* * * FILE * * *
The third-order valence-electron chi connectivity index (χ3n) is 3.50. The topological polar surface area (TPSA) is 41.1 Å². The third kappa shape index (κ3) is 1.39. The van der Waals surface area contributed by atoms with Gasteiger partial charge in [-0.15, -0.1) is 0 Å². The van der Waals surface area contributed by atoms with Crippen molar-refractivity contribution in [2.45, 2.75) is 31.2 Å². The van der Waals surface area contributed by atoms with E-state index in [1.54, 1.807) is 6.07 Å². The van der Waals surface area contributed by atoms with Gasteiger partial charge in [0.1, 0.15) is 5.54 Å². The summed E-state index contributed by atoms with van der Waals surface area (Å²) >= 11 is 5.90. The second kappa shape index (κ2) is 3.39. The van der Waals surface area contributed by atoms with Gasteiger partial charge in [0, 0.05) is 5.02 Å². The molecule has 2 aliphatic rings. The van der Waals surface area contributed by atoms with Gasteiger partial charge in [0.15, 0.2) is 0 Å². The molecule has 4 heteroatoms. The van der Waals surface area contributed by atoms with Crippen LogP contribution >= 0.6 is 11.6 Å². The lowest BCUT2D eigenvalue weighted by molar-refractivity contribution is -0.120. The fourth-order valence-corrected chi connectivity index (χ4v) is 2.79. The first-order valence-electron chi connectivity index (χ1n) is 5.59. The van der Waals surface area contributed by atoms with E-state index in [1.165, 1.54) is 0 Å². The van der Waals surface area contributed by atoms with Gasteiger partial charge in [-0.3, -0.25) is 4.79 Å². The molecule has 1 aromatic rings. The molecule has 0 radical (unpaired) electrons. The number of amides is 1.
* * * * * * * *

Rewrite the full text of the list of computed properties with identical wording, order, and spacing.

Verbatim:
The third-order valence-electron chi connectivity index (χ3n) is 3.50. The topological polar surface area (TPSA) is 41.1 Å². The third kappa shape index (κ3) is 1.39. The van der Waals surface area contributed by atoms with Gasteiger partial charge in [-0.15, -0.1) is 0 Å². The van der Waals surface area contributed by atoms with Crippen molar-refractivity contribution in [2.45, 2.75) is 31.2 Å². The van der Waals surface area contributed by atoms with E-state index in [1.54, 1.807) is 6.07 Å². The van der Waals surface area contributed by atoms with Gasteiger partial charge in [0.1, 0.15) is 5.54 Å². The summed E-state index contributed by atoms with van der Waals surface area (Å²) >= 11 is 5.90. The second kappa shape index (κ2) is 3.39. The van der Waals surface area contributed by atoms with Gasteiger partial charge in [0, 0.05) is 5.02 Å². The molecule has 2 aliphatic rings. The van der Waals surface area contributed by atoms with Gasteiger partial charge in [0.15, 0.2) is 0 Å². The molecule has 4 heteroatoms. The van der Waals surface area contributed by atoms with Crippen LogP contribution >= 0.6 is 11.6 Å². The lowest BCUT2D eigenvalue weighted by molar-refractivity contribution is -0.120. The fourth-order valence-corrected chi connectivity index (χ4v) is 2.79. The first-order valence-electron chi connectivity index (χ1n) is 5.59. The van der Waals surface area contributed by atoms with E-state index in [1.165, 1.54) is 0 Å². The van der Waals surface area contributed by atoms with Gasteiger partial charge in [-0.3, -0.25) is 4.79 Å². The molecule has 1 aromatic rings. The molecule has 0 radical (unpaired) electrons. The number of amides is 1.